And two, if it does that, its own tactics have given a green light to the LNP to engage (if it so chooses) in the kind of savage, vicious dishonesty and abusive megaphone politics Labor has proven so adroit in executing over recent years, and just as Campbell Newman’s obvious unpopularity was magnified by these tactics from Labor, so too can Labor be a victim of them in due course if its opposition opts to respond in like kind.
Of course, a third possibility is that Labor will simply sail through three years in office doing very little at all and no care for the consequences, content simply to seek re-election in three years on the pretext its minority status prevented it from governing properly (its claim in Victoria, at least, in 2002). After all, Labor these days doesn’t stand for much more than simply being in power wherever it contests elections, and there is every chance Queensland will prove no different.
I think the LNP, in the ordinary course of events, would stand an excellent change of winning office at the election likely at the end of 2017, although I note a snap election in, say, 18 months to capitalise on any sustained positive polling and/or LNP disunity cannot be ruled out.
Yet the signals emanating from the LNP are ominous, if Labor governments are not your cup of tea.
It has endorsed three-time election loser Lawrence Springborg to return as its leader, and “yesterday’s man” — however decent or affable — is unlikely to win on his fourth attempt.
The return to a Darling Downs-based rural leader runs the very real risk of alienating a huge chunk of the LNP’s remaining support in Brisbane and surrounding districts, and the additional terms in opposition this gamble may yet inflict on Queensland conservatives would be a hell of a price to pay for ex-Nationals reclaiming what they arrogantly believe is their birthright.
(I would note, too, that of the LNP’s 42 remaining MPs 23 are ex-Liberals, but I digress).
And in re-selecting Springborg it appears to have chosen a leader it thinks the two Katter party MPs will somehow make Premier of Queensland despite the fact Labor’s MPs, plus the Independent Wellington who is pledged to Labor, add up to a majority.
With all of this in mind, the LNP would be certifiable to proceed with its stated intention of challenging the result in the northern Brisbane seat of Ferny Grove in the Court of Disputed Returns.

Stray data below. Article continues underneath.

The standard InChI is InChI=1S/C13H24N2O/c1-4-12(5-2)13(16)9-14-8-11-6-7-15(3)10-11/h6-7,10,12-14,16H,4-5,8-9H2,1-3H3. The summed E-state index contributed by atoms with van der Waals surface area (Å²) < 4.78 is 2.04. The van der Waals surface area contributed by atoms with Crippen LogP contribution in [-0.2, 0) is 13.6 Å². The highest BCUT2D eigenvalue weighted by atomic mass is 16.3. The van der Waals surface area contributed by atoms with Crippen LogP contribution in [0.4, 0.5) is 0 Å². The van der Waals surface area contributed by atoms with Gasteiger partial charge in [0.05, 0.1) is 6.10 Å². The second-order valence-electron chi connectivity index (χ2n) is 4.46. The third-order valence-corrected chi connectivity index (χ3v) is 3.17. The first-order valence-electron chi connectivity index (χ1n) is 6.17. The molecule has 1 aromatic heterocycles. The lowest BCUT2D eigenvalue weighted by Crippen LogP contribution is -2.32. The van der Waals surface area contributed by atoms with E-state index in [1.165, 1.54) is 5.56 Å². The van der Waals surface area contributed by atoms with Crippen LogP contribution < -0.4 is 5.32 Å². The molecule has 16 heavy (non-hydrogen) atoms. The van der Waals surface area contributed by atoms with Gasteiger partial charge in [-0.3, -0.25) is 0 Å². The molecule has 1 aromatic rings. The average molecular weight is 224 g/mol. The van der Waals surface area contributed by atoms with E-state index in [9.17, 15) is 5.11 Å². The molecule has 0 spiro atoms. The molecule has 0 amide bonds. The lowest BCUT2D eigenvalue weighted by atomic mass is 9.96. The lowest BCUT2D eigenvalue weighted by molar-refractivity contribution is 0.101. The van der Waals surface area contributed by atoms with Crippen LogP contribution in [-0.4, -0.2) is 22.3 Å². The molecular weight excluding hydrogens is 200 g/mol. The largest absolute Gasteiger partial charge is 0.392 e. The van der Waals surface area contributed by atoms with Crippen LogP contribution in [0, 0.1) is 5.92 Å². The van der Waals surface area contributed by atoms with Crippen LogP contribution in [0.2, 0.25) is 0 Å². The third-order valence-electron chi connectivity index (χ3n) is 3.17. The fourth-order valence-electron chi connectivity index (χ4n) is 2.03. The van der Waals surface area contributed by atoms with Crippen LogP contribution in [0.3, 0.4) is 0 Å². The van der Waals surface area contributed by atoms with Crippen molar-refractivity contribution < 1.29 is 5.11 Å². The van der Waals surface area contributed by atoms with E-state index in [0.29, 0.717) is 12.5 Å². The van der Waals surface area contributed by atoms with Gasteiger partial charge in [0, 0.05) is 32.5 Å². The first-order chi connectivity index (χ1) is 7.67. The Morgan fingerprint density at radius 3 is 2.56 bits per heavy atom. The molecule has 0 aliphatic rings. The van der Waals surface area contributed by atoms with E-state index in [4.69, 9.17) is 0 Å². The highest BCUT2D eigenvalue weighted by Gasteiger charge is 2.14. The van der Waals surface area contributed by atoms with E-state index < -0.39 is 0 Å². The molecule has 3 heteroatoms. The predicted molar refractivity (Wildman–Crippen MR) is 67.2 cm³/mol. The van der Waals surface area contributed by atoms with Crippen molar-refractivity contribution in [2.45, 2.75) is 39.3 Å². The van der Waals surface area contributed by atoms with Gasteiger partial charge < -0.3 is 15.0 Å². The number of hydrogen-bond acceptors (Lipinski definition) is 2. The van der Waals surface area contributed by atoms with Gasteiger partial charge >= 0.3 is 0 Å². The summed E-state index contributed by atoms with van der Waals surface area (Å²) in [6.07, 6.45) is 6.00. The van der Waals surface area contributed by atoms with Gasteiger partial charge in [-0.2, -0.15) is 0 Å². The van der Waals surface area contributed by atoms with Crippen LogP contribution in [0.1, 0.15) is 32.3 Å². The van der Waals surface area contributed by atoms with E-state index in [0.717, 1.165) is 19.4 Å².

I’m not going to bog down in the constitutional arguments tonight — although they don’t shine benignly upon the LNP’s plans either — but the fact the Palmer United Party candidate was an undischarged bankrupt (and thus ineligible to stand) does not, in itself, invalidate the election conducted in that district.
The LNP would need to prove the status of the candidate affected the outcome (which, given it was publicly unknown until several days after the election, it obviously didn’t) and that another Palmer candidate’s preferences may have flowed differently to those from the 993 Palmer votes actually cast, overturning a 466-vote win by Labor’s Mark Furner (which there is no way on Earth it actually can).
But the real argument for the LNP to refrain is less complex: as it stands, Labor won Ferny Grove and now requires a swing against it of 0.8% to lose it; the political tide in Queensland is running strongly in Labor’s favour; the machinations and goings-on of the Abbott government federally — an undeniable factor in the state election result — continue apace; the LNP would seek to win back a highly suburban electorate as the first test of a rural leader who on three occasions could muster no more than four seats in Brisbane (with Ferny Grove never one of them); and if the challenge actually succeeded, the LNP would face the additional campaign hurdle of justifying sending the 32,500 voters in Ferny Grove back to the polls five minutes after they clearly returned a Labor member.
Based on the ability (or lack of it) of conservative governments anywhere in the country to sell anything to voters at the moment, the dangers of forcing a by-election in Ferny Grove should be readily apparent to all but the exceedingly stupid and the retarded.
Yes, the LNP could win the seat: and three years of rural-dominated government in an unhappy alliance with the Katter party and with Springborg as Premier would almost certainly end in heavy defeat, and the LNP could be confident of a return to near-obliteration in Brisbane at such a defeat.
The likelier outcome is that Labor would romp home in Ferny Grove on a further significant swing, legitimising Palaszczuk as Premier and wounding Springborg, probably fatally, triggering bitter recriminations and infighting within the LNP, and destroying whatever tiny nugget of political authority on which ex-Nationals in the LNP thought it appropriate to base his return as leader.
Played correctly, the ALP will survive in Queensland for a single term only. The problem is that yet again, the LNP has illustrated the sheer present political ineptitude of the conservative side of politics.
Unlike Labor, however, the LNP’s eventual fortunes are in its own hands: and in a storyline that seems depressingly familiar in the context of Queensland’s conservative political forces, the portents are anything but good — far from it.